Noble metal nanocrystals are known for their remarkable optical properties that are caused by the result of their ability to support a localized surface plasmon resonance (LSPR). These optical properties can be observed in the far-field, through their optical extinction or in the near-field by a highly enhanced electric-field localised to the surface of the particles. The goal of this work was to study properties of supported silver nanocrystal ensembles as they interact with their substrate, neighbouring nanocubes and the resulting mutual interactions. Demonstrated is the ability to finely
tune plasmonic properties of silver nanocube monolayers by controlling the interparticle spacing and the properties of the underlying substrate. Control over these properties is applied to the optimisation of substrates used for surface-enhanced Raman spectroscopy (SERS). Control over the plasmonic properties is achieved by directing the assembly of silver nanocube (AgNC) ensembles. The primary means to do so is by using the Langmuir-Blodgett technique to control nanoparticle surface density. These monolayers are placed on a number of substrates such as glass, silicon thin films, and titanium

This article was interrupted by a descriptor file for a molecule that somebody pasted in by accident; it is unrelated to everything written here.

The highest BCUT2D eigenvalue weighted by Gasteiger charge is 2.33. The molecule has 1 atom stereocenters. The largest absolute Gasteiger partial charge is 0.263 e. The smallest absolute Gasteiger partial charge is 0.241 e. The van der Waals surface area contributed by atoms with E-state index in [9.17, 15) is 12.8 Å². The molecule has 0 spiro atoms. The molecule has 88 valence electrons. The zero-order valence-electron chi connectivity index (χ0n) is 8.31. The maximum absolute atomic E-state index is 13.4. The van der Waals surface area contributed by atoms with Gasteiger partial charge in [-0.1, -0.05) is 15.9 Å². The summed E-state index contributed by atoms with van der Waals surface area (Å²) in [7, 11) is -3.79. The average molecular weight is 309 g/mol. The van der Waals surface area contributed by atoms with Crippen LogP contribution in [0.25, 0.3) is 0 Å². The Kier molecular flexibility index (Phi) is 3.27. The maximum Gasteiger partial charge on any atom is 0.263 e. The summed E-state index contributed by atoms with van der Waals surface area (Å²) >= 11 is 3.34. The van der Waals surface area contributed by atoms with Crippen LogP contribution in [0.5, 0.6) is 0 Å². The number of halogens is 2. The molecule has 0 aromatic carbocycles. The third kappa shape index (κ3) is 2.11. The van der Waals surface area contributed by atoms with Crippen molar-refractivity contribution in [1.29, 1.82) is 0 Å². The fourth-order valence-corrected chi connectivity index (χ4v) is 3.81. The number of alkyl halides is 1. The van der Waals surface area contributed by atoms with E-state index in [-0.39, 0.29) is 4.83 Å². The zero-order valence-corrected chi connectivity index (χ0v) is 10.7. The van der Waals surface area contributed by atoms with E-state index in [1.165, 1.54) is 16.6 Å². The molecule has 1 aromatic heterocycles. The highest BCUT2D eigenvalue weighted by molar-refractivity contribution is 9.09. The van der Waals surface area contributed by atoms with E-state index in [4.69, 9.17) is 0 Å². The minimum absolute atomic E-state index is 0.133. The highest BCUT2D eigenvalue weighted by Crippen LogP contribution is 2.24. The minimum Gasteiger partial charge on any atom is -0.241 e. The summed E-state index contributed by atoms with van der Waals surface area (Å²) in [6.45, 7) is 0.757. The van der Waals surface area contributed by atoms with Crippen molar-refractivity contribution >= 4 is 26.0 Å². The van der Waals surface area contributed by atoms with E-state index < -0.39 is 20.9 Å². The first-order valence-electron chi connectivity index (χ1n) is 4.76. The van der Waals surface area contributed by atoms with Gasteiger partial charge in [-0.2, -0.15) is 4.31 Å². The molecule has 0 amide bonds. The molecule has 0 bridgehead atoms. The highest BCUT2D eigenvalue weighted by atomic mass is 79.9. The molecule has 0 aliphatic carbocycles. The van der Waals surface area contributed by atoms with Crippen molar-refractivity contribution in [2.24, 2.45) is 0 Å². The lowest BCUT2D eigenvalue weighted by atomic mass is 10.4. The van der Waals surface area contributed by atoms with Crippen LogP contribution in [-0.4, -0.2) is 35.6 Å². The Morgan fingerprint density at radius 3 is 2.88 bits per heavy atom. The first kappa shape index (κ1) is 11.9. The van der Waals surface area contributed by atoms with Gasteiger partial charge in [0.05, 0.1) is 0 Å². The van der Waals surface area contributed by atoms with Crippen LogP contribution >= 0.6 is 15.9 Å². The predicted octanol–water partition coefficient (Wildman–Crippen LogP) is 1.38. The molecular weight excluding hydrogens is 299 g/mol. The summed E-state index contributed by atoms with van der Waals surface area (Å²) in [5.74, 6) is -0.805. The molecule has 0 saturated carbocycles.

oxide thin films. Demonstrated in this work is the ability to shift plasmonic modes using interparticle interactions or particle-substrate interactions. The local electric field enhancement in these monolayers is investigated thoroughly by SERS, and demonstrated is the dependence of the enhancement on particle cluster size, charge transfer processes, and the location of the target molecule in the monolayer. By gaining insight into how these interactions affect the local electric field at the surface of the nanoparticles, lessons gained through this work could be applied towards the
optimization of surface enhanced Raman spectroscopy.